April 14 (EIRNS)—The U.S. military, despite the growing number of coronavirus infections in its own ranks—including the death of a sailor from the USS Theodore Roosevelt—and the urgency for international cooperation to fight the pandemic, insists on stoking tensions with shows of force in the Western Pacific and in the Southwest Asia.
The latest such demonstration of U.S. military might in the Pacific occurred yesterday on Guam with the staging of an “elephant walk,” that is, the mass lining up of aircraft on taxiways in preparation for a mass takeoff. The elephant walk on Guam involved five B-25 bombers, six KC-135 tankers, two Global Hawk drones (one of them the Navy Triton version) and a Navy MH-60S helicopter. Such exercises are ostensibly done in order to practice mass takeoffs, though depending on the particular exercise, aircraft may stay on the ground.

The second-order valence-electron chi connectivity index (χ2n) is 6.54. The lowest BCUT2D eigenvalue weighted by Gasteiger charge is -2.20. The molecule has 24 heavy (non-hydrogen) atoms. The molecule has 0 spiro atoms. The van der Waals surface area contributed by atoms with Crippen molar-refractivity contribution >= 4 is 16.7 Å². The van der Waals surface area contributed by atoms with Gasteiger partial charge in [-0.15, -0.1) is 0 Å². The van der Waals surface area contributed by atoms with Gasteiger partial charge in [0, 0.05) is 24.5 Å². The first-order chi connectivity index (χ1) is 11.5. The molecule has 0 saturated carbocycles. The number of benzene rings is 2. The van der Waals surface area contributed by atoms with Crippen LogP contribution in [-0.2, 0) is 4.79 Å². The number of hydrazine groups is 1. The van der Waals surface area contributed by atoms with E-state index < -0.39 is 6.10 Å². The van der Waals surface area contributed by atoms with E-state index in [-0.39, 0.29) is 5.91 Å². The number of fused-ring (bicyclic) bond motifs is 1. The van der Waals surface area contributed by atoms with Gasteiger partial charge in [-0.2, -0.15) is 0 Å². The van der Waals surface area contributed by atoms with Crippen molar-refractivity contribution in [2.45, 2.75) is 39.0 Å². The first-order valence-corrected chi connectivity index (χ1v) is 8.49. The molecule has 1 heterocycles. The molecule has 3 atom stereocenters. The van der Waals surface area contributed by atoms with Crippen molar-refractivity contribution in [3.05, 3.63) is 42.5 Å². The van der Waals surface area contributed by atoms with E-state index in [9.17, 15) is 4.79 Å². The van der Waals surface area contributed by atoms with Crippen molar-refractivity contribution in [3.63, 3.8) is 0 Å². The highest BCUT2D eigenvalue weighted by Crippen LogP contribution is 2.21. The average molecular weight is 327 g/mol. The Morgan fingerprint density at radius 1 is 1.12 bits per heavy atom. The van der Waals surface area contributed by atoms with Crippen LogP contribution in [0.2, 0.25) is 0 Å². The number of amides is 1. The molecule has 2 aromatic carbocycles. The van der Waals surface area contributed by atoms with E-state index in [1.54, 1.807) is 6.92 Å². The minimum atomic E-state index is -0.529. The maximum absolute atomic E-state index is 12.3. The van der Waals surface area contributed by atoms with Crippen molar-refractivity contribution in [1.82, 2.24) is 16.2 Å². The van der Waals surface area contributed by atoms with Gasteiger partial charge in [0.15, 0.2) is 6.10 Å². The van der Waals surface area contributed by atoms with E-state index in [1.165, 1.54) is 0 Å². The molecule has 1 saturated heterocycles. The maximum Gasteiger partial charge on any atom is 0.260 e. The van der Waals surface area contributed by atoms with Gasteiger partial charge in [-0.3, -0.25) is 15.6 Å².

Yesterday’s event on Guam, however, was clearly intended to send a message to China, coming as it was only days after a PLA Navy aircraft carrier Liaoning, along with its escorting warships, sailed past Taiwan into the Philippine Sea (the area of the Pacific east of the archipelago), for a training exercise. The U.S. exercise on Guam followed on the heels of the transit of the Taiwan Strait by the guided missile destroyer USS Barry, and the flights of several reconnaissance aircraft snooping on the Chinese ships.
In the Middle East, the U.S. Air Force carried out a similar show of force with an F-35 stealth fighter in the skies over eastern Syria, images of which it posted on social media. U.S. Central Command advertised it as a show of unity in the face of the “extremist” groups ISIS. But since the “extremist” forces on the ground are unlikely to distinguish between stealth fighters and non-stealth fighters, the message of the operation was more likely aimed at the Russian military.